Nubian Skin was founded six years ago by Ade Hassan.
Specializing in ‘nude’ undergarments for women of color, the lingerie and hosiery brand recently won TfL and City Hall’s Diversity in Advertising competition for its campaign ‘A Different Kind of Nude’.
In its second year, the competition is designed to tackle tokenism, combat stereotypes and make advertising in London more representative.
Each year, winners are duly compensated – receiving £500,000 worth of prominent advertising space across the TfL network, including space on digital screens at Canary Wharf and across the JCDecaux UK digital bus shelter network.
Having been granted arguably some of London’s most sought-after advertising space, Nubian Skin received further praise for the brand’s ability to address genuine practical needs thanks to its inclusive product offering.
Here’s why we chose Nubian Skin’s ‘A Different Kind of Nude’ as our campaign of the month.
Nude is an important color in lingerie. But does it always mean the same thing?
In fashion and advertising, the word ‘nude’ has commonly been associated with the color ‘beige’. The reality meant that as a black woman, Nubian Skin’s founder Ade Hassan could never find her own shade of ‘nude’ in clothing stores.
For many women of color, finding suitable skin tone hosiery and lingerie wasn’t an option. But amidst discussion around fashion and advertising industries needing to be more inclusive (by way of catering for and representing all consumer ethnicities equally), comparatively little action has been taken.
Something, Vanessa Kingori, publishing Director at British Vogue, has openly acknowledged: “Advertising and its high visibility has a big impact on our lives…but sadly, all too often we’ve seen black and minority ethnic communities completely misrepresented or not represented at all.”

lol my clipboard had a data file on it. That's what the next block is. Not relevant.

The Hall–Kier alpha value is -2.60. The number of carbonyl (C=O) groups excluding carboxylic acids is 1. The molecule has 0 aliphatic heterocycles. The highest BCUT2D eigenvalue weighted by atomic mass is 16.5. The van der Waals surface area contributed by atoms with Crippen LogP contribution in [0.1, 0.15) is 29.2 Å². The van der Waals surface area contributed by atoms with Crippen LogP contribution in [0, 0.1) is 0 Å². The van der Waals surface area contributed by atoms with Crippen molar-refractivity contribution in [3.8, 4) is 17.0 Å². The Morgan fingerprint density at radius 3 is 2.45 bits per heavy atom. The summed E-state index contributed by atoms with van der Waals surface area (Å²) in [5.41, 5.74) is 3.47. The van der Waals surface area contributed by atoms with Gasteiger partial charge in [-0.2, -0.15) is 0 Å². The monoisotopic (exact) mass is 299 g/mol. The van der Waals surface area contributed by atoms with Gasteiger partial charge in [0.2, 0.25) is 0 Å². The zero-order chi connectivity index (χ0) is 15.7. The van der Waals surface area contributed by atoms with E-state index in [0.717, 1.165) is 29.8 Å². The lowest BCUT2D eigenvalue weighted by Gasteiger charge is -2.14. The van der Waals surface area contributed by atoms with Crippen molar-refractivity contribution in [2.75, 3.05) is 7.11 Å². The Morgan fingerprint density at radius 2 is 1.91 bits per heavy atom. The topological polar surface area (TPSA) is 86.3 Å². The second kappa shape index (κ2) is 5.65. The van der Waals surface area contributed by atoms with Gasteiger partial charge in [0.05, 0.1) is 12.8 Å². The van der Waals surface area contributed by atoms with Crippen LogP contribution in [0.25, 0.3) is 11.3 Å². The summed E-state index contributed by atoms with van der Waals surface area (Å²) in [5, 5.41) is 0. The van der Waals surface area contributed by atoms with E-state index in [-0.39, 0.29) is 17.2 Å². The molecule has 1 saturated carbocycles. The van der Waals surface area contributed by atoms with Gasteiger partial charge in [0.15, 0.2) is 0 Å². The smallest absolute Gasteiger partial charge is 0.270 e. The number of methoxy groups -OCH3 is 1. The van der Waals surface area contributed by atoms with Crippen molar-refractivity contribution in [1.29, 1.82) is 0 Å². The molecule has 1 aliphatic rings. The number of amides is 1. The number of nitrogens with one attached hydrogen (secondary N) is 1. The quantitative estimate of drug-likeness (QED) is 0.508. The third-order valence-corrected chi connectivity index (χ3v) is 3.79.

Despite being one of the most diverse cities in the world, a 2018 study by Lloyds banking group found more than 60% of ads in the UK still feature majority white people. If black people are represented in advertising or the media in general, Ade Hassan says these are often tokenistic or stereotypical portrayals.
Stemming from her own frustrations, she set out to make a difference. There was an urgent need to change people’s perception of the word ‘nude’ – so that women and men of all ethnicities could feel included, appreciated, and, on the most basic level – acknowledged and accounted for.
The campaign was designed to send a clear message: it’s time for advertising and fashion industries to acknowledge and cater to all ethnicities, accurately and equally.
The advertising industry has been reluctant to represent the varying backgrounds and identities of consumers in all their rich complexities – to its detriment.
In fact, as we’ve seen, brands with poor ethics, who fail to meet societal responsibilities and expectations, will undoubtedly do damage to their reputation.
And while positive steps are being taken, the industry’s failings haven’t been discussed openly until recent times – ethnic communities who don’t feel their portrayals have been relatable or realistic are only just starting to be heard.